Seniors Do Not Need This $250 Pick-Me-Up Social Security recipients won't get a cost-of-living adjustment in their benefits next year, but President Obama wants to give them all $250 checks. In a time of great economic uncertainty, are $250 checks — which would cost an estimated $14 billion — the best solution?
NPR logo Seniors Do Not Need This $250 Pick-Me-Up

Seniors Do Not Need This $250 Pick-Me-Up

Is a $250 check the best solution? hide caption

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Is a $250 check the best solution?

Want another perspective? Be sure to read Nancy LeaMond's take on this issue.

Last week, President Obama announced an initiative to give $250 to each Social Security recipient. He stated this would make up for the lack of a cost-of-living increase in Social Security checks next year, but a congressional estimate put the price tag at $14 billion. While it seems like a noble effort, there must be a minimal level of healthy skepticism in regards to its curious timing: We are funding a new government initiative when our federal deficit is reaching new heights.

I, like many young Americans, have living grandparents in their late 80s — and I certainly want the best for them. When the holiday season approaches, in predictable fashion, they insist they need nothing — what would my sister and I like instead? This very relatable situation is a good representation of how many grandparents feel about further government spending that their grandchildren would have to pay for.

President Obama's logic is that our senior citizen population was hit hardest by the recent recession, and a $250 payment would ease their financial pains. But as of last year, the poverty rate for citizens 65 years and older was 9.7 percent. Comparably, the rate for 18- to 64-year-olds was 11.7 percent rate, and minors were at a startling 19 percent.

Furthermore, Social Security recipients had a cost-of-living increase this year of 5.8 percent, primarily because of a spike in energy costs of 23 percent, according to the Bureau of Labor Statistics. One must wonder how many workers received a cost-of-living increase of 5.8 percent in last year's economic climate.

Because of the massive increases in government spending, younger people are left wondering who exactly is going to pay for this. In a time when government is increasing spending, borrowing to the hilt, passing a trillion-dollar bailout and stimulus, promising a "cap and tax" energy initiative and proposing government-run health care — we are left exhausted, painfully trying to figure out who will eventually foot this bill. Will it be us — the motivated and informed twenty-somethings — who are left financially flailing?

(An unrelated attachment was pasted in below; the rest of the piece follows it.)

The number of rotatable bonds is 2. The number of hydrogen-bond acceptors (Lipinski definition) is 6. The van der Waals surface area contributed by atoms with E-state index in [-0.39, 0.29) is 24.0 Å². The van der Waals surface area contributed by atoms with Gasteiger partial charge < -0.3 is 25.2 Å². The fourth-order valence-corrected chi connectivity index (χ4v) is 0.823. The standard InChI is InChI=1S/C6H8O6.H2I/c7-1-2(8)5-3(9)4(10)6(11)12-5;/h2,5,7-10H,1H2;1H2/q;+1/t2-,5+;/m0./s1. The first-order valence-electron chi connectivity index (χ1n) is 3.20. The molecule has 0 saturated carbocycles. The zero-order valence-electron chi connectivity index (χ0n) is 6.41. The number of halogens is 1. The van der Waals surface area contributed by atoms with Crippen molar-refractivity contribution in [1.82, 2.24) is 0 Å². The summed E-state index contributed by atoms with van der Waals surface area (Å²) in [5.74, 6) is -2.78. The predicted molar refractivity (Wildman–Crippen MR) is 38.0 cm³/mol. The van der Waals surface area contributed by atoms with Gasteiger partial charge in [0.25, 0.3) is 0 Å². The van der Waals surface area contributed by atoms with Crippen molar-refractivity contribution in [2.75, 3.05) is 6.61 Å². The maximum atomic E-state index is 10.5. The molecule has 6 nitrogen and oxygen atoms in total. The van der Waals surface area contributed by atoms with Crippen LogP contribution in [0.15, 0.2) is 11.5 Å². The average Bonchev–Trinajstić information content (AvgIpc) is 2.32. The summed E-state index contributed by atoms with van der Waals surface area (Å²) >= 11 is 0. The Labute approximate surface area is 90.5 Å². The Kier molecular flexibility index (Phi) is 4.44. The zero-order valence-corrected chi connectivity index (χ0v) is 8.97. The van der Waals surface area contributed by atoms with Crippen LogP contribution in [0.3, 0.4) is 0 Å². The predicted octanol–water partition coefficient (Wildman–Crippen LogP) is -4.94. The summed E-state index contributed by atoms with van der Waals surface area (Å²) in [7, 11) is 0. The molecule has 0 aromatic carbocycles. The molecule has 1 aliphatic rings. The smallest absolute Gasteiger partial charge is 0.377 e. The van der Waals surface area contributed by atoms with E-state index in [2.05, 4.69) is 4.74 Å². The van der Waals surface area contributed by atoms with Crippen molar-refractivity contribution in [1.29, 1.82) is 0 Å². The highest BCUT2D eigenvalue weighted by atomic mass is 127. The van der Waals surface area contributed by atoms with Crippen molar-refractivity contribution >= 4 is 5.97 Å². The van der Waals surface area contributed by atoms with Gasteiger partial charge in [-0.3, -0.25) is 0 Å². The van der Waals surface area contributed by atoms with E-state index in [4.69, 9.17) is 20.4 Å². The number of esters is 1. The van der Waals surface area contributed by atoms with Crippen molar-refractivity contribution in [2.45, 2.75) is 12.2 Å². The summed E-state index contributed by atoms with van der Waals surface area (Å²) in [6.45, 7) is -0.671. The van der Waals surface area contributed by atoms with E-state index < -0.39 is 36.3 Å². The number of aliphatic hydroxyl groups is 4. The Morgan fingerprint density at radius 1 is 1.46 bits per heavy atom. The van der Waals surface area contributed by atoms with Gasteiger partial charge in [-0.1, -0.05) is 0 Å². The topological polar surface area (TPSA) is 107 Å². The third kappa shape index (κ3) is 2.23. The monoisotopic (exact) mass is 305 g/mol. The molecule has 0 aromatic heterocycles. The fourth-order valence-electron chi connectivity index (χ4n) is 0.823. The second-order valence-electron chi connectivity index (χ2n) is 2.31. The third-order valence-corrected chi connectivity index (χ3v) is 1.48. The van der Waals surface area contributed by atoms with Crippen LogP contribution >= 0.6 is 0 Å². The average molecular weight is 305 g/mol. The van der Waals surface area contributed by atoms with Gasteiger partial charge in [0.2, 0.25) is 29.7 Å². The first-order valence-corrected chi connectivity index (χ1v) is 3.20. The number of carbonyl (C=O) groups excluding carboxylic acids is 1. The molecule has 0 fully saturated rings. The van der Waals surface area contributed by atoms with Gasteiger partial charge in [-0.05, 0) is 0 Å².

Christopher Malagisi, 28, is president of the Young Conservatives Coalition, director of political training at The Leadership Institute, and a political science adjunct professor at American University. Courtesy of Christopher Malagisi hide caption

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Courtesy of Christopher Malagisi

If one views this from a cynical lens, it seems a bit suspicious that President Obama is pursuing this at a time when his health care initiative is losing support. Many seniors, just as well as young people, are becoming increasingly skeptical of the president's plan, and a hint of election concerns might be playing a role in the administration's decision-making. Seniors are the largest voting age demographic in the country — and Democrats are looking at a tumultuous voting landscape next year. By enticing seniors with a carrot like this, it could soften the electoral blow and acquiesce their health care ambivalence.

If the government wants to enact a serious program to help our senior citizens, it should instead target its efforts on the one out of every 10 senior citizens who live in poverty — or redirect $14 billion of the unused stimulus funds to finance the program for next year. This way, we would stifle our growing federal deficit and avoid passing unnecessary costs down to my generation.

Though, in light of the president's proposed health care and energy initiatives, my grandparents might need every dollar they can get.